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Q&A: Producers Of The Roundtable - Practical Scheduling For Games
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Q&A: Producers Of The Roundtable - Practical Scheduling For Games

July 3, 2007 Article Start Previous Page 2 of 7 Next

What's the best way to deal with task dependencies - what bad things have happened based on dependencies, and how have you fixed them?

Robbie Edwards: Ideally, our workgroup structure encourages the workgroups themselves to identify and handle their task dependencies. For example, if a problem in our character pipeline is identified that is dramatically affecting quality or productivity, the character production workgroup is empowered to deal directly with the person to fix the problem, typically resolving it without much fuss. In terms of scheduling, we try to identify areas with a high number of dependencies and ensure they receive focus to prevent costly delays and problems.

Frank Rogan: Like Robbie indicates, above, our functional teams are set up to deal with their own dependencies, but in all cases, dependencies are best dealt with by forward-looking and planning in the pre-production phase. Problems with dependencies are usually the result of communication breakdowns, which is why functional teams exist in the first place – each team has representatives from different disciplines, to bird dog those issues before they become problems.

Adrian Crook: We found that the best way to deal with dependencies is two-fold: First, by organizing into multidisciplinary Scrum teams that contain every team member required to get that team's specific body of work completed, we eliminate virtually all external dependencies. Secondly, for the dependencies that remain, we have a prominently displayed dependency board to which everyone on the team can add items via post-its. The Leads and the scrum teams review the dependency board together several times a week to ensure everything possible is being done to knock dependencies off before they become blockers.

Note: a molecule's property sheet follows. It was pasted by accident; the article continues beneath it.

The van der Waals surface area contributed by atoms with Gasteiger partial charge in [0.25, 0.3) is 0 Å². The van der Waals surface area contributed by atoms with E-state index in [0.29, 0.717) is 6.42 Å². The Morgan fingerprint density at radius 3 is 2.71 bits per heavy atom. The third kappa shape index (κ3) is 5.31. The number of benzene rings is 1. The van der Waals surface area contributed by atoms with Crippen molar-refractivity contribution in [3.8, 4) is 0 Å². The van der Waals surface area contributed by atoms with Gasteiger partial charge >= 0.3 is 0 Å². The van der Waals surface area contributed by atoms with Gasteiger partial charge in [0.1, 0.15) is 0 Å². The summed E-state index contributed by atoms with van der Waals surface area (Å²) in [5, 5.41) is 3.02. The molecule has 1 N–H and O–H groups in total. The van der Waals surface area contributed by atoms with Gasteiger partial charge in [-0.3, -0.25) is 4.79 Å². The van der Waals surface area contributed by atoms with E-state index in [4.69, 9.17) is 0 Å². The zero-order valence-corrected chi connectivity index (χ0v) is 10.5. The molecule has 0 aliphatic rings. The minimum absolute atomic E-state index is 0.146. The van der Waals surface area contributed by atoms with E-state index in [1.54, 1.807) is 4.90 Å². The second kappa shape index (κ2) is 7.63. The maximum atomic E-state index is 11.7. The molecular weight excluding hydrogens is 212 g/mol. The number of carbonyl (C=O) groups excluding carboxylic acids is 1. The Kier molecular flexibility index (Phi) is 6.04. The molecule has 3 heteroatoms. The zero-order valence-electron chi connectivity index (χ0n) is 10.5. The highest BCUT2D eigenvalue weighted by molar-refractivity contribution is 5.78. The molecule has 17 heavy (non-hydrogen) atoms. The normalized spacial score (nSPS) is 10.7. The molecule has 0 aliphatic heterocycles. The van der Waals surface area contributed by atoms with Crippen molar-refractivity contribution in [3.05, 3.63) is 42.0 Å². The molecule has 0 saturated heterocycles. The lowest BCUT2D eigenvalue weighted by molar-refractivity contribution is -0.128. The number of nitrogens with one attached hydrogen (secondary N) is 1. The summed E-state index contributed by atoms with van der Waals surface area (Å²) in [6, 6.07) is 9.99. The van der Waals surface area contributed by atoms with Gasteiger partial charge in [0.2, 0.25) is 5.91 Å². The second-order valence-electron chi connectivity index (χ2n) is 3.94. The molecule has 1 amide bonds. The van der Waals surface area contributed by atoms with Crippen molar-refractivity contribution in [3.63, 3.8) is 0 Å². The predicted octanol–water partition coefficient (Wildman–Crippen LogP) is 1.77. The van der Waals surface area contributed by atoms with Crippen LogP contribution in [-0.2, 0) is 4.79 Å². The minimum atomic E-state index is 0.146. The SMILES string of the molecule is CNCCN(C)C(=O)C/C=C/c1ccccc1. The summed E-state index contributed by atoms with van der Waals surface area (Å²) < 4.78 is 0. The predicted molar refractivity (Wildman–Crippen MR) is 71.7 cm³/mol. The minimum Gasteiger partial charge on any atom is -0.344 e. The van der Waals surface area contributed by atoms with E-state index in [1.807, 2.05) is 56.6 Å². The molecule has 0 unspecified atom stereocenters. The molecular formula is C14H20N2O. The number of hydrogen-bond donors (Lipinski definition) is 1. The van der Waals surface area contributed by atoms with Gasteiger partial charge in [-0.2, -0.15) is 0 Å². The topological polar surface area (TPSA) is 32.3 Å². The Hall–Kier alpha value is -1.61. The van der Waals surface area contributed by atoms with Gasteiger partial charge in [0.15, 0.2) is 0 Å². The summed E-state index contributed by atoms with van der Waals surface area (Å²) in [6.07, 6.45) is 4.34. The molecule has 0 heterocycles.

Peter O'Brien: Some tasks are easier than others. The less complex the tasks the easier it is to manage dependencies, no matter how many. With large tasks that appear as a black hole when you look at them as a Producer, you can only really attempt to chunk it up in large milestones. A good place to start is backward from the mastering date. You still end up firefighting a lot but it should be on the smaller issues and allocating resources or improving focus can often alleviate issues. If a task isn’t tracking and having a domino effect, the best action in the short term is to re-prioritize the dependent where possible.

Bizarre Creations' Project Gotham Racing 3

Harvard Bonin: Not keeping track of dependencies is a recipe for disaster on a project. This will result in idle time and team members that seem to always be waiting. Cells (different disciplines working hand in hand on a feature) tend to help make sure everyone is working on the right thing at the right time.

There will always be some form of dependency not accounted for. Also, many team members often feel like they should be working on something more important. Its the producer's job to make sure all team members understand why tasks must be completed in a certain order. Sometimes things just take longer than expected. Its important for the producer to know when to move onto something else. Team members come to the producer for guidance, assuming that you have a road map and know the goings on within other departments. And they are right to expect you to.


Article Start Previous Page 2 of 7 Next

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